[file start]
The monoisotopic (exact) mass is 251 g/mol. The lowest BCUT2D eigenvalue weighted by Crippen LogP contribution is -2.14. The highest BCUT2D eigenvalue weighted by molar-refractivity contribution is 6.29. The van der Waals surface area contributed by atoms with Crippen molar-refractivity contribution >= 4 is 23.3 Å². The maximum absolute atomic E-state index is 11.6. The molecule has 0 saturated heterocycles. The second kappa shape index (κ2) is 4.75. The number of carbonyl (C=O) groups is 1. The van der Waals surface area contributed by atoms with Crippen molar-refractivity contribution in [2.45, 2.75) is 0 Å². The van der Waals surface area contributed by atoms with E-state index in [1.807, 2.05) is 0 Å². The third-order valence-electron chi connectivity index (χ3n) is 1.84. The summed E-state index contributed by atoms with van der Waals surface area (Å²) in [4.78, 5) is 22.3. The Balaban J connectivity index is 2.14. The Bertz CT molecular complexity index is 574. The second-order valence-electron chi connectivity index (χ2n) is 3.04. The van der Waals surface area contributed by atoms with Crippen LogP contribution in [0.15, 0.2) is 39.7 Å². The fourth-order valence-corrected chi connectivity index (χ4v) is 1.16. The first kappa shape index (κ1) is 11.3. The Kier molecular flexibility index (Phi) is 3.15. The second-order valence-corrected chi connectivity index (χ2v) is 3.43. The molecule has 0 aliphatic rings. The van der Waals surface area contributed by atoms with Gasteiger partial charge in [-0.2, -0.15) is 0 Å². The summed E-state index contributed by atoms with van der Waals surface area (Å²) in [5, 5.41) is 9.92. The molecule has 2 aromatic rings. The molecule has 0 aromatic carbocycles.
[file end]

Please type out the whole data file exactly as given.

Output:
The monoisotopic (exact) mass is 251 g/mol. The lowest BCUT2D eigenvalue weighted by Crippen LogP contribution is -2.14. The highest BCUT2D eigenvalue weighted by molar-refractivity contribution is 6.29. The van der Waals surface area contributed by atoms with Crippen molar-refractivity contribution >= 4 is 23.3 Å². The maximum absolute atomic E-state index is 11.6. The molecule has 0 saturated heterocycles. The second kappa shape index (κ2) is 4.75. The number of carbonyl (C=O) groups is 1. The van der Waals surface area contributed by atoms with Crippen molar-refractivity contribution in [2.45, 2.75) is 0 Å². The van der Waals surface area contributed by atoms with E-state index in [1.807, 2.05) is 0 Å². The third-order valence-electron chi connectivity index (χ3n) is 1.84. The summed E-state index contributed by atoms with van der Waals surface area (Å²) in [4.78, 5) is 22.3. The Balaban J connectivity index is 2.14. The Bertz CT molecular complexity index is 574. The second-order valence-electron chi connectivity index (χ2n) is 3.04. The van der Waals surface area contributed by atoms with Crippen LogP contribution in [0.15, 0.2) is 39.7 Å². The fourth-order valence-corrected chi connectivity index (χ4v) is 1.16. The first kappa shape index (κ1) is 11.3. The Kier molecular flexibility index (Phi) is 3.15. The second-order valence-corrected chi connectivity index (χ2v) is 3.43. The molecule has 0 aliphatic rings. The van der Waals surface area contributed by atoms with Gasteiger partial charge in [-0.2, -0.15) is 0 Å². The summed E-state index contributed by atoms with van der Waals surface area (Å²) in [5, 5.41) is 9.92. The molecule has 2 aromatic rings. The molecule has 0 aromatic carbocycles.